Aneil Karia directed the short film—how would you describe your creative relationship with him?

Yeah, we have a really natural process. It’s just about talking and finding our way, not pulling any punches, and being unapologetic and real. So yeah, it’s a very organic process. We’re from the same area as well.

Would you say that music, your earlier works especially, has contributed to your come-up and success on the big screen?

I mean, music is my space where I can be fully myself. I’m not saying lines from somebody else’s script—I’m speaking about what’s on my mind and what’s in my heart. So I don’t think of music as something that helps me in my acting. I see it as being a pure thing for me. I don’t need to be making music; I can earn money being an actor. I only make music because I’ve got something that I have to get off my chest, and I feel like there’s something that has to be said out there in the world—that hasn’t been said. I make music because when I see the crowds that come to my shows, like I said before, they don’t look like the crowds that you see anywhere else. And I know that there are people that connect to what I’m saying, and the way I’m saying it, and my experience. It doesn’t feel like something I do to build any kind of career strategically—it all feels very raw to me.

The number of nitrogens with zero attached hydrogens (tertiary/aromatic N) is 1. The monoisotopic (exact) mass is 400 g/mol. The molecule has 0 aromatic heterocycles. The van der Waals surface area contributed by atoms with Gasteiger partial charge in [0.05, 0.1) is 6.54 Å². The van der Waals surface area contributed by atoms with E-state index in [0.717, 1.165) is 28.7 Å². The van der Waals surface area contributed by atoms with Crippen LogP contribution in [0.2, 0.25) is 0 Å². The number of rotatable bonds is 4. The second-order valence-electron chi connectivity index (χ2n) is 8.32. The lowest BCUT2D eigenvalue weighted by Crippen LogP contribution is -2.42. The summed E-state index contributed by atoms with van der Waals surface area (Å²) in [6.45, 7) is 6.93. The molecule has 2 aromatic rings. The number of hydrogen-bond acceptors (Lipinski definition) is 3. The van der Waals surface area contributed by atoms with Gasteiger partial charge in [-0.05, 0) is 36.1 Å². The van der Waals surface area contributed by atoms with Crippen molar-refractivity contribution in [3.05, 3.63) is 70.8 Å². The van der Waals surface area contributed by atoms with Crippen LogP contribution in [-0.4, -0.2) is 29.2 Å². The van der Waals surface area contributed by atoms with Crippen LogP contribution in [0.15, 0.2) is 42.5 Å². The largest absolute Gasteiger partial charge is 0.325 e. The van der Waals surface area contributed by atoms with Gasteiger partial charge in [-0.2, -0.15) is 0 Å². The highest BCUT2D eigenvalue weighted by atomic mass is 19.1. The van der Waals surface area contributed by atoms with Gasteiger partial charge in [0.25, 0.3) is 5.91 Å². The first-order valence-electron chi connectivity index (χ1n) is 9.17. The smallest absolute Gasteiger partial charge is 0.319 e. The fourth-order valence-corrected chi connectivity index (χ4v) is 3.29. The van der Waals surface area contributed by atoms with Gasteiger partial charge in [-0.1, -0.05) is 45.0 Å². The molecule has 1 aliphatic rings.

Do you believe that music, acting and other creative outlets are helping prevent younger people from going down the wrong paths?

I think it’s about people feeling that they have a voice, because when they’re not feeling heard in our society, they’ll start moving in certain ways that come from that feeling of not being seen or heard. If you give people that voice then that changes the whole situation. But the way that young people today have a much more easier way of achieving and creating creative feelings is an amazing thing.

So with that being said, what do you think of today’s UK music scene? Who have you been listening to recently?

It’s amazing! I’ve been around long enough to see UK rap being ignored for generations, and to see where it is now, and to see young rappers like J Hus, Dave, Stormzy, AJ Tracey, seeing all these young people come up and hearing them do their thing, it’s amazing. It’s also great to see some young people breaking through and making a bigger space for people creating more left-field rap; it’s amazing to see people like Loyle Carner and Little Simz building their following and doing their thing—Kojey Radical as well. But in terms of who I’m listening to, I’m listening to all those guys who are tearing up the charts. I’ve been banging all those albums, particularly the J Hus one.

And finally, can we expect to see you involved in any more blockbuster films anytime soon?

I’m just focusing on this at the moment, just launching the album and the short film. That’s very much what the focus is.